Perineal Massage with Helen Keeble – Clinical Specialist Pelvic Health Physiotherapist

 

Perineal massage is a stretching and manipulating of the perineum and surrounding skin and muscle. It is a safe, free and easy to do technique that has been proven to help reduce 

  • perineal tears (1)
  • ongoing perineal pain for up to three months after delivery (1)
  • the incidence of episiotomies (2)

What is the perineum?

The perineum is the piece of skin & muscle in between the vaginal opening & anus. It is an important anchor and attachment point for the pelvic floor muscles. Damage to the perineum can lead to temporary and sometimes long term difficulties in pelvic floor muscle function – resulting in pain, incontinence, sexual difficulties and/or prolapse. perineal massage


90% of first time vaginal deliveries will have a cut, tear or graze of some sort during delivery (3) so please do not feel as though you haven’t done a good job if you end up with one! Tears can occur in theory anywhere in and around the vulval area but severe perineal tears can have the most significant long term health consequences which is why perineal massage specifically targets preventing and reducing the severity of these.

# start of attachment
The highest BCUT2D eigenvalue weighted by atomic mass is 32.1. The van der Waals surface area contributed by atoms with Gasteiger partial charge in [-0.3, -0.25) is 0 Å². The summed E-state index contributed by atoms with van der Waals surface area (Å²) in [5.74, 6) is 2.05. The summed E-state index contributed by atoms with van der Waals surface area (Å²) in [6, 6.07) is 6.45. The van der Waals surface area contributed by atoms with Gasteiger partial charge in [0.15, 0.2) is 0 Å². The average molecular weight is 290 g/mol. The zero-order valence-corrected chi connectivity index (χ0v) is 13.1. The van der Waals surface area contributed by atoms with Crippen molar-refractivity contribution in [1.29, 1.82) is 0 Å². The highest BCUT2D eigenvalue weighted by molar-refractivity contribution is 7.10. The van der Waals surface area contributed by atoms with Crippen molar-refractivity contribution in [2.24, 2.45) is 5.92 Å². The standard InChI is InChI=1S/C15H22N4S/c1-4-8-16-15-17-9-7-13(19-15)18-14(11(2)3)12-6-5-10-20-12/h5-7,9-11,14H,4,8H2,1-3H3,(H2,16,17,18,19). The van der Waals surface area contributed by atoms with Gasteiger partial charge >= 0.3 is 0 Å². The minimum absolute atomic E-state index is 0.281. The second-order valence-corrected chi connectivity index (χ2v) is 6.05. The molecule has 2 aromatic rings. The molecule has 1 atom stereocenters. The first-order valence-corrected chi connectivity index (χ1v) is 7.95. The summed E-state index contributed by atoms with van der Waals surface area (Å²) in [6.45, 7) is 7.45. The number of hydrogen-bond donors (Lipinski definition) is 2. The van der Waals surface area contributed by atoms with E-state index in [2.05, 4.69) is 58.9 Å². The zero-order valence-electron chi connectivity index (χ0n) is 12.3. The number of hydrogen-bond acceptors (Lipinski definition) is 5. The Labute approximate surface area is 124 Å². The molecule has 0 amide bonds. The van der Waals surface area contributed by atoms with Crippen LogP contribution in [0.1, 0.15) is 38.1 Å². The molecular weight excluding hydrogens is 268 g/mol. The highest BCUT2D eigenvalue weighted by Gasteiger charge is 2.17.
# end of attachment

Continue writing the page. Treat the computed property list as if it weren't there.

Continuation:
How to do perineal massage?

  • Ensure you are warm & in a comfortable position, somewhere like a bath (doesn’t have to be full of water) is ideal as you’re propped up in a supported way with your knees also supported out to the side (Our inner thigh muscles connect into the pelvic floor so if your legs are dropped out to the side & they are pulling a lot/not supported, it will make the massage harder to do). If you prefer you could set up on your bed or somewhere else with pillows behind you & a few pillows under each knee to achieve the same relaxed position.